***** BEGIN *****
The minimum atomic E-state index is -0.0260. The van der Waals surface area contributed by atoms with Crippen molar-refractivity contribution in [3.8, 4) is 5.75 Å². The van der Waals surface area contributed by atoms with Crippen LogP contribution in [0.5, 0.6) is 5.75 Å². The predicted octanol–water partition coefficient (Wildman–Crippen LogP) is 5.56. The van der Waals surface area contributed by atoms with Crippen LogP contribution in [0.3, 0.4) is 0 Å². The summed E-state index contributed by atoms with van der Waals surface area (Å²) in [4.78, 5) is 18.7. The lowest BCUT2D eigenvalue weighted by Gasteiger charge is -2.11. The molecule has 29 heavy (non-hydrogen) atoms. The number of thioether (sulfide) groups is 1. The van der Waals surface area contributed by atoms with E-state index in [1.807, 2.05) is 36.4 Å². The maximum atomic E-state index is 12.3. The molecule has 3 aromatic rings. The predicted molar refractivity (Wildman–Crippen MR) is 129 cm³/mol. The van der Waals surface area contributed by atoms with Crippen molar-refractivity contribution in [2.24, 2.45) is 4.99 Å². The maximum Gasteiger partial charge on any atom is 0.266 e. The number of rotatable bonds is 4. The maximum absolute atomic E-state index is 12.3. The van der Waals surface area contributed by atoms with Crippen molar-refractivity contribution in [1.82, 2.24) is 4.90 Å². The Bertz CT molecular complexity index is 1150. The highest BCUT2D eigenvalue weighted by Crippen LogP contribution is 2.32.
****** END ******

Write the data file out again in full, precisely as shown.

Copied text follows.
The minimum atomic E-state index is -0.0260. The van der Waals surface area contributed by atoms with Crippen molar-refractivity contribution in [3.8, 4) is 5.75 Å². The van der Waals surface area contributed by atoms with Crippen LogP contribution in [0.5, 0.6) is 5.75 Å². The predicted octanol–water partition coefficient (Wildman–Crippen LogP) is 5.56. The van der Waals surface area contributed by atoms with Crippen LogP contribution in [0.3, 0.4) is 0 Å². The summed E-state index contributed by atoms with van der Waals surface area (Å²) in [4.78, 5) is 18.7. The lowest BCUT2D eigenvalue weighted by Gasteiger charge is -2.11. The molecule has 29 heavy (non-hydrogen) atoms. The number of thioether (sulfide) groups is 1. The van der Waals surface area contributed by atoms with E-state index in [1.807, 2.05) is 36.4 Å². The maximum atomic E-state index is 12.3. The molecule has 3 aromatic rings. The predicted molar refractivity (Wildman–Crippen MR) is 129 cm³/mol. The van der Waals surface area contributed by atoms with Crippen molar-refractivity contribution in [2.24, 2.45) is 4.99 Å². The maximum Gasteiger partial charge on any atom is 0.266 e. The number of rotatable bonds is 4. The maximum absolute atomic E-state index is 12.3. The van der Waals surface area contributed by atoms with Crippen molar-refractivity contribution in [1.82, 2.24) is 4.90 Å². The Bertz CT molecular complexity index is 1150. The highest BCUT2D eigenvalue weighted by Crippen LogP contribution is 2.32.